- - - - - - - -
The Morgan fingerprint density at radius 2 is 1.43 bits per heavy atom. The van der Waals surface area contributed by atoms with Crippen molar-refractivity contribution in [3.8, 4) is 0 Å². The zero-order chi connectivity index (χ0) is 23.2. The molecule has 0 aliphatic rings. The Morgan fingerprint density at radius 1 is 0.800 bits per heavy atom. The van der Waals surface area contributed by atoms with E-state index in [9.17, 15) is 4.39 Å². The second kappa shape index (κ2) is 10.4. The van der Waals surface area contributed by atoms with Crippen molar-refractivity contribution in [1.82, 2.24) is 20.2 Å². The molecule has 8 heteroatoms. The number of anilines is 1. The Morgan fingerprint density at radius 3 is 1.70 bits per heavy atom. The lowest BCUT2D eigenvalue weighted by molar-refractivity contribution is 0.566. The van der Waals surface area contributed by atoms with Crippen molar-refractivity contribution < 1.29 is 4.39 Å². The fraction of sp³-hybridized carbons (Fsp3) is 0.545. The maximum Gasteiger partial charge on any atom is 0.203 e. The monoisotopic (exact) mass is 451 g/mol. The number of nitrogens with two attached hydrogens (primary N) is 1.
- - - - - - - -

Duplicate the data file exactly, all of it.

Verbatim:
The Morgan fingerprint density at radius 2 is 1.43 bits per heavy atom. The van der Waals surface area contributed by atoms with Crippen molar-refractivity contribution in [3.8, 4) is 0 Å². The zero-order chi connectivity index (χ0) is 23.2. The molecule has 0 aliphatic rings. The Morgan fingerprint density at radius 1 is 0.800 bits per heavy atom. The van der Waals surface area contributed by atoms with E-state index in [9.17, 15) is 4.39 Å². The second kappa shape index (κ2) is 10.4. The van der Waals surface area contributed by atoms with Crippen molar-refractivity contribution in [1.82, 2.24) is 20.2 Å². The molecule has 8 heteroatoms. The number of anilines is 1. The Morgan fingerprint density at radius 3 is 1.70 bits per heavy atom. The lowest BCUT2D eigenvalue weighted by molar-refractivity contribution is 0.566. The van der Waals surface area contributed by atoms with Crippen molar-refractivity contribution < 1.29 is 4.39 Å². The fraction of sp³-hybridized carbons (Fsp3) is 0.545. The maximum Gasteiger partial charge on any atom is 0.203 e. The monoisotopic (exact) mass is 451 g/mol. The number of nitrogens with two attached hydrogens (primary N) is 1.